Another unknown is German public opinion. On that face, there seems to be a solid pro-European international consensus in German society. But, underneath, there are some worrying trends. The outside world is always on the lookout for a possible revival of the Greater Germany tendency, but a more general tendency is the tendency of Greater Switzerland: leave us alone to be rich and free. German stereotypes about southern Europeans in the eurozone begging hard-working and pious Europeans did not just disappear. The way election support is soaring for a nationalist alternative to xenophobia for Germany after the refugee crisis is an alarming sign. So well documented report right wing sympathies in the military and security services. And contemporary German society has not gone through exams in difficult times at home.
Becomes criticized by US President Donald Trump as “delinquent” certainly sucks, but the emotional extremism of Germany’s alienation from the US goes far beyond highly rational anti-Trumpism. Real ideological and geopolitical myopia is deeply revealed findings from the recent Körber Foundation poll that only 37 percent of Germans think having close relations with the US is more important for Germany than having close relations with China, while 36 percent say it is more important to continue with China and 13 percent support equality.
Germany cannot simply juggle the necessary international partners, but this is something in its own hands. As the former leading German ambassador to China, Volker Stanzel, had debateForeign policy can no longer be left to the elite. It needs to be anchored in a much broader process of education and democratic debate. That is all the more true because, because of the country’s critical size and the shadows of its past, the international role that needs to be understood and supported by the German public is historically unusual, difficult, and carefully balanced. For Germany it can never be a prancing hegemon, only a solid and skilled football midfielder that brings the whole team together – and doesn’t even get a round of applause to score. However, sometimes, the midfielder is a true hero of the team.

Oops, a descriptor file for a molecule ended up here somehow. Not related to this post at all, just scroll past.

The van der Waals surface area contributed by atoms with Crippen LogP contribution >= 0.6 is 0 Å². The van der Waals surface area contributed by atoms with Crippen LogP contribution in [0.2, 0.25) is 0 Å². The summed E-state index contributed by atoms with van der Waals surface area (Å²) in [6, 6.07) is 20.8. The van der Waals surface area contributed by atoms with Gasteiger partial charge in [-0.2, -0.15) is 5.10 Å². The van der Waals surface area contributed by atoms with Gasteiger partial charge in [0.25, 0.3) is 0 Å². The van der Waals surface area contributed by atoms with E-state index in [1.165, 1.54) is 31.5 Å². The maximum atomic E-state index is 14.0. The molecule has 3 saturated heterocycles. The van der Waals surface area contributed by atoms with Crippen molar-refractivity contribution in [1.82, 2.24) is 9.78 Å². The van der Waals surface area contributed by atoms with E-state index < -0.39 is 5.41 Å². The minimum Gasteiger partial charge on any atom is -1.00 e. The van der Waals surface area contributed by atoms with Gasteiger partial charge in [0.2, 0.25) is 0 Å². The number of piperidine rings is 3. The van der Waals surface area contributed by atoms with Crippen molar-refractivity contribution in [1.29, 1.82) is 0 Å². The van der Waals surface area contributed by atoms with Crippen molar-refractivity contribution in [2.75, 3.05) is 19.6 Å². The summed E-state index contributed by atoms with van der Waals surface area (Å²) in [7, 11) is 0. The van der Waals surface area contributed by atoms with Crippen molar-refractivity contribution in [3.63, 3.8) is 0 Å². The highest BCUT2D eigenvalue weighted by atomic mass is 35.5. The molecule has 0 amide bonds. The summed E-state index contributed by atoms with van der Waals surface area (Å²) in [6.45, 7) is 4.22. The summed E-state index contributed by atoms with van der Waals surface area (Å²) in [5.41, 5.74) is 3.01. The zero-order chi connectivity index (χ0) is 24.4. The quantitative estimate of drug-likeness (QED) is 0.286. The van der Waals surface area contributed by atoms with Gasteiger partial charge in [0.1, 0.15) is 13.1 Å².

Timothy Garton Ash is a Member of the ECFR Board and Professor of European Studies at Oxford University and Senior Member at the Hoover Institution, Stanford University.
New edition Magic Lantern, eyewitness accounts of the 1989 revolution, recently published in a number of languages.
The European Council for Foreign Relations does not take a collective position. This commentary, like all European Council publications for Foreign Relations, only represents the views of the author.